Seven Academy Award nominations, including Best Actress, Best Picture and Best Director (Billy Wilder). Film noir at its best, as jaded insurance man Fred MacMurray and bored housewife Barbara Stanwyck team up to murder her husband and collect on the policy. They fool ace insurance inspector Edward G. Robinson, but getting away with murder turns out to be a full-time job. Wilder co-authored the Oscar-nominated script with detective fiction great Raymond Chandler. –AFI
Originally planning to become a lawyer, Billy Wilder abandoned that career in favor of working as a reporter for a Viennese newspaper, using this experience to move to Berlin, where he worked for the city’s largest tabloid. He broke into films as a screenwriter in 1929, and wrote scripts for many German films until Adolf Hitler came to power in 1933. Wilder immediately realized his Jewish ancestry would cause problems, so he emigrated to Paris, then the US. Although he spoke no English when he arrived in Hollywood, Wilder was a fast learner, and thanks to contacts such as Peter Lorre (with whom he shared an apartment), he was able to break into American films. His partnership with Charles Brackett started in 1938 and the team was responsible for writing some of Hollywood’s classic comedies, including Ninotchka (1939) and Ball of Fire (1941). The partnership expanded into a producer-director one in 1942, with Brackett producing, and the two turned out such classics… read more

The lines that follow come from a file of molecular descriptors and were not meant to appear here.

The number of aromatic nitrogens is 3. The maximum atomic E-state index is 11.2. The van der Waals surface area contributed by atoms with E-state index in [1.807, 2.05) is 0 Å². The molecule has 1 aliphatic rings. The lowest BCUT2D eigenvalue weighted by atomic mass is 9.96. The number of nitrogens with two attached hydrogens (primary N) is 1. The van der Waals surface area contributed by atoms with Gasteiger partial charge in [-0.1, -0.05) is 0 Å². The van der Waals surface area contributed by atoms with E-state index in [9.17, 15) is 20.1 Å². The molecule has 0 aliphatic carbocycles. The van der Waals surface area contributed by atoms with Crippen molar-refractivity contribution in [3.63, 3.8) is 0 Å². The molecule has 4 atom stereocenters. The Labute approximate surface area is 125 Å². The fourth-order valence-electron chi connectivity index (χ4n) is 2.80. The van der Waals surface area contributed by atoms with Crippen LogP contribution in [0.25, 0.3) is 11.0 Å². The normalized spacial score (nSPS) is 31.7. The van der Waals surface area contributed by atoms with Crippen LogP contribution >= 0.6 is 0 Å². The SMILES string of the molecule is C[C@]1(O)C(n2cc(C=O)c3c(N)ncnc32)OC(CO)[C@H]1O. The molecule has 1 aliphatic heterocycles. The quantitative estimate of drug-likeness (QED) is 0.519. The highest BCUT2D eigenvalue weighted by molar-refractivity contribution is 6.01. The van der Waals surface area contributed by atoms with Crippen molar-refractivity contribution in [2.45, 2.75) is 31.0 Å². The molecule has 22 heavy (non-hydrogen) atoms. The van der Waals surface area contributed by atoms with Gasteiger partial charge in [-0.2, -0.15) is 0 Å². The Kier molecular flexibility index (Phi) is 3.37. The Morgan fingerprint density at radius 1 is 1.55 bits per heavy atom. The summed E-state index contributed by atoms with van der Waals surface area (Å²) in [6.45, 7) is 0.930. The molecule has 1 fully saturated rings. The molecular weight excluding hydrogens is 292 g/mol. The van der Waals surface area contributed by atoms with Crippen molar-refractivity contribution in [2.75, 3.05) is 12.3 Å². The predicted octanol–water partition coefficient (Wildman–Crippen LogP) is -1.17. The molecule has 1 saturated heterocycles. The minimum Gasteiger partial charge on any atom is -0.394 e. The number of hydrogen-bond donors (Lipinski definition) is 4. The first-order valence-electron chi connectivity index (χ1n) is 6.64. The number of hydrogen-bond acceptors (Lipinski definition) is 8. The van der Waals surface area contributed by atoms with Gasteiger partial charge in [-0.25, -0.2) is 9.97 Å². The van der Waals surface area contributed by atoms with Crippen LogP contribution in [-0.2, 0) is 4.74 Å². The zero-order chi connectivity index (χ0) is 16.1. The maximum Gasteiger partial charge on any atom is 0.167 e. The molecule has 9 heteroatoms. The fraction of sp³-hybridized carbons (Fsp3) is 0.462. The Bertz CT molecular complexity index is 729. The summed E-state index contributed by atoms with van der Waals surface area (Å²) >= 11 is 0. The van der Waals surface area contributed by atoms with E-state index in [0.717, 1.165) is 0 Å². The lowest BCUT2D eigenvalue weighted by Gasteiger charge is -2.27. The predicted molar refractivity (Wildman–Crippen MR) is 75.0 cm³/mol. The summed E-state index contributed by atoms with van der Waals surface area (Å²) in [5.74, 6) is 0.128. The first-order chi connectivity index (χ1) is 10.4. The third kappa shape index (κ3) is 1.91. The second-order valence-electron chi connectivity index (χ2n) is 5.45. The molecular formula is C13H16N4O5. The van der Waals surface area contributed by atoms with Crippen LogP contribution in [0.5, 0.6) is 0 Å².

This earlier effort from director Billy Wilder lacks "Sunset Boulevard's" rich subtext, but finds its own manner of success in telling a no-frills noir tale befitting co-writer Raymond Chandler. Barbara Stanwyck emerges as a definitive femme fatale while Edward G. Robinson steals every scene he's in, the script blessing him with some fluid dialogue and those wonderful cigars. As is often the case with films of this era, part of the pleasure of watching it circa 2013 is decoding the antiquated attitudes about gender, race, and other social issues that are woven into the film. Beyond that, "Double Indemnity" is worth watching at least once, even if you're not a classic movie buff, just to realize there was a time when Hollywood would and could make a compelling thriller about an insurance salesman...!
Emile and the Detectives is a children’s adventure story scripted by the young Billy Wilder.
Title: Double Indemnity
Genre: Crime, Drama, Film-Noir
Director: Billy Wilder
So hard boiled, so noir, so drenched with smart banter that it almost seems a parody of Film Noir, rather than one of the earliest classics of the genre. The sex tinged games between the insurance… read review
C’est l’histoire d’un monde qui se soucie un peu plus de l’argent que de l’être humain. D’assureurs qui préfèrent en perdre le moins possible quitte à ne pas soucier de la personne. C’est l’histoire… read review